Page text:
A man windsurfing

Australia and New Caledonia claim women’s sailing and men’s windsurfing golds

cropped 0V8A0724 | June 15, 2024
Medallists in the women’s one person dinghy individual event. Photos: Brian Hagi, Pacific Games News Service

Men’s windsurfing and women’s dinghy sailing wrapped up at DC Park on Saturday with New Caledonia claiming three gold medals in the former, and Australia two in the latter.

New Caledonia’s Samuel Launay and Laurent Cali each won gold in their individual events and also in the team event.

Launay managed to see off competition from Australia and Fiji to win gold in the men’s lightweight sailboard. Lachlan Vize of Australia claimed silver while Fiji’s Andrew Rhodes settled for bronze.

Cali claimed gold in the men’s heavyweight sailboard. Earning the silver medal was Tahitian Teiva Veronique, while Scott O’Connor of Fiji won a bronze to complete a double bronze for Fiji in the men’s sailboard events.

New Caledonia however made it triple gold in sailing by being overall winners in the men’s team event. Gilles Le Chevalier De Preville and Veronique of Tahiti won silver while Australians Vize and Jarrod Jones settled for bronze.

In the women’s one person dinghy individual event it was a double gold victory for Australia. Evie Saunders won gold, overcoming strong competition from Fiji’s Sophia Morgan who won silver, while Vaimooia Ripley of Samoa squeezed into the bronze position by winning the final race today.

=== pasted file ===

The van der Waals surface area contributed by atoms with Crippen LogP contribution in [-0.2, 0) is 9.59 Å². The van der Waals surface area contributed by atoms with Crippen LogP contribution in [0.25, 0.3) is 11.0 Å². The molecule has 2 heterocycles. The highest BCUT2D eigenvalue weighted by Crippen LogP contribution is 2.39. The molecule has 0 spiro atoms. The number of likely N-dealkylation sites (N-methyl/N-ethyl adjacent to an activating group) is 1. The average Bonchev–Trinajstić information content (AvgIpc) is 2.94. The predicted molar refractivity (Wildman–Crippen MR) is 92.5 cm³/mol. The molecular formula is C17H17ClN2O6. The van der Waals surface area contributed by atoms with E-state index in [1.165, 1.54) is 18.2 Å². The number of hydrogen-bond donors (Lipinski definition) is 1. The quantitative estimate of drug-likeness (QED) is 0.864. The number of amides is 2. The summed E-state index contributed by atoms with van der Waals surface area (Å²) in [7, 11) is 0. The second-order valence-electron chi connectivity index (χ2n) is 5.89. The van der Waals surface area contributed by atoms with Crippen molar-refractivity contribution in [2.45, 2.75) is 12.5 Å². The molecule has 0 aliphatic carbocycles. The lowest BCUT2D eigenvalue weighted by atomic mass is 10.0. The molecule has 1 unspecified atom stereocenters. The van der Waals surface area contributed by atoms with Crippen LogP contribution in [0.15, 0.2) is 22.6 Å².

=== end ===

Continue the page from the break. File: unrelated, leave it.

The Australian pair of Saunders and Ellen Sampson then claimed gold in the women’s one person dinghy team event.  Morgan and Nelle Leenders made it two silver medals for Fiji, while Samoa claimed double bronze with Ripley and teammate Elizabeth Rasch coming in third place.

Light wind conditions meant plans to hold one more group race before the medal races would begin was disrupted, so the top five had to go straight to a medal race.

Double gold medalist Cali reflected on the tricky conditions faced on the course.

“I am really happy for the victory today. I won another race in a really nice place for wind surfing. So, I’m very happy to win here in Solomon Islands,” he told the Pacific Games News Service.

“The wind conditions here were tricky because the current was opposite on two different sides of the place that we race. On the left side it was going to the top and the right side it was going down. It was really tactical, so it was a really nice fight on the water.”

Evie Saunders who won double gold said: “I was pretty nervous going out there, but just had to calm myself down, be confident in the skills that I had and that’s what helped me win.”

Meanwhile Ripley had to work hard to finish first in the final medal race, earning a deserved bronze podium spot. She said: “I want to give thanks to our Lord and Saviour first and foremost for protecting us and guiding us throughout this whole week.

“Today was the final race with the top five boats competing. We had two Fijians, two Australians and myself from Samoa, so it was a really good competition. We also had crazy winds like you see today and no wind at all. I really appreciate the Solomon Islands for having us and especially here in Guadalcanal Province.”

Sailing will take a break on Sunday and resume for the second series of races on Monday 27 November from 10am at DC Park.

Entry is free.

By Willie Fafale, Pacific Games News Service

Similar Posts